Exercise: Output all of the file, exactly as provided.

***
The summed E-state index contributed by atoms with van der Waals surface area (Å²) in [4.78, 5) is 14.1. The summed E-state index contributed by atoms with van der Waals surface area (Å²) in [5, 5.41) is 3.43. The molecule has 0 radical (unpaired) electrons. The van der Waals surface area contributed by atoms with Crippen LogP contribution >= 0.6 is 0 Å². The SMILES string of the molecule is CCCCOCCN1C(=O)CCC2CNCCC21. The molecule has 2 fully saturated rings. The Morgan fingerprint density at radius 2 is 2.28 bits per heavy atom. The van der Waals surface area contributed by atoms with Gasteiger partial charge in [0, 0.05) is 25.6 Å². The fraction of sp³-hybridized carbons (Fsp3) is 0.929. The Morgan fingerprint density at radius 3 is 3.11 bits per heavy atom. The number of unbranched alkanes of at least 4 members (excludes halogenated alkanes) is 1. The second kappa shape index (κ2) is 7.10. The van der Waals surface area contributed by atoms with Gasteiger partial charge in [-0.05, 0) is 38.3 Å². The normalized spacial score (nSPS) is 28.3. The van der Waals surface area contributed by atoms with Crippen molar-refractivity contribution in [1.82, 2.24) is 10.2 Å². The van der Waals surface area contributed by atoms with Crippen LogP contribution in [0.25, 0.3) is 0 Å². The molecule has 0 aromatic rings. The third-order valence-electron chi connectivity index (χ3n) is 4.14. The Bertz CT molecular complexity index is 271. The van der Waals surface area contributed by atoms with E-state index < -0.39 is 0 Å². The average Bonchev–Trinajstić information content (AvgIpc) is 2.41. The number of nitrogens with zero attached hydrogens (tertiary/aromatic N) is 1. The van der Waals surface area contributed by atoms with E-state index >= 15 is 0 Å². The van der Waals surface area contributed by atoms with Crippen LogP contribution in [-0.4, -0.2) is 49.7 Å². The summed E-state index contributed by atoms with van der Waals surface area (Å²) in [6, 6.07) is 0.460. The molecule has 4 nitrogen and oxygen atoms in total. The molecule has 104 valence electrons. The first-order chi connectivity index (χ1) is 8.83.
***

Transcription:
The summed E-state index contributed by atoms with van der Waals surface area (Å²) in [4.78, 5) is 14.1. The summed E-state index contributed by atoms with van der Waals surface area (Å²) in [5, 5.41) is 3.43. The molecule has 0 radical (unpaired) electrons. The van der Waals surface area contributed by atoms with Crippen LogP contribution >= 0.6 is 0 Å². The SMILES string of the molecule is CCCCOCCN1C(=O)CCC2CNCCC21. The molecule has 2 fully saturated rings. The Morgan fingerprint density at radius 2 is 2.28 bits per heavy atom. The van der Waals surface area contributed by atoms with Gasteiger partial charge in [0, 0.05) is 25.6 Å². The fraction of sp³-hybridized carbons (Fsp3) is 0.929. The Morgan fingerprint density at radius 3 is 3.11 bits per heavy atom. The number of unbranched alkanes of at least 4 members (excludes halogenated alkanes) is 1. The second kappa shape index (κ2) is 7.10. The van der Waals surface area contributed by atoms with Gasteiger partial charge in [-0.05, 0) is 38.3 Å². The normalized spacial score (nSPS) is 28.3. The van der Waals surface area contributed by atoms with Crippen molar-refractivity contribution in [1.82, 2.24) is 10.2 Å². The van der Waals surface area contributed by atoms with Crippen LogP contribution in [0.25, 0.3) is 0 Å². The molecule has 0 aromatic rings. The third-order valence-electron chi connectivity index (χ3n) is 4.14. The Bertz CT molecular complexity index is 271. The van der Waals surface area contributed by atoms with E-state index < -0.39 is 0 Å². The average Bonchev–Trinajstić information content (AvgIpc) is 2.41. The number of nitrogens with zero attached hydrogens (tertiary/aromatic N) is 1. The van der Waals surface area contributed by atoms with E-state index >= 15 is 0 Å². The van der Waals surface area contributed by atoms with Crippen LogP contribution in [-0.4, -0.2) is 49.7 Å². The summed E-state index contributed by atoms with van der Waals surface area (Å²) in [6, 6.07) is 0.460. The molecule has 4 nitrogen and oxygen atoms in total. The molecule has 104 valence electrons. The first-order chi connectivity index (χ1) is 8.83.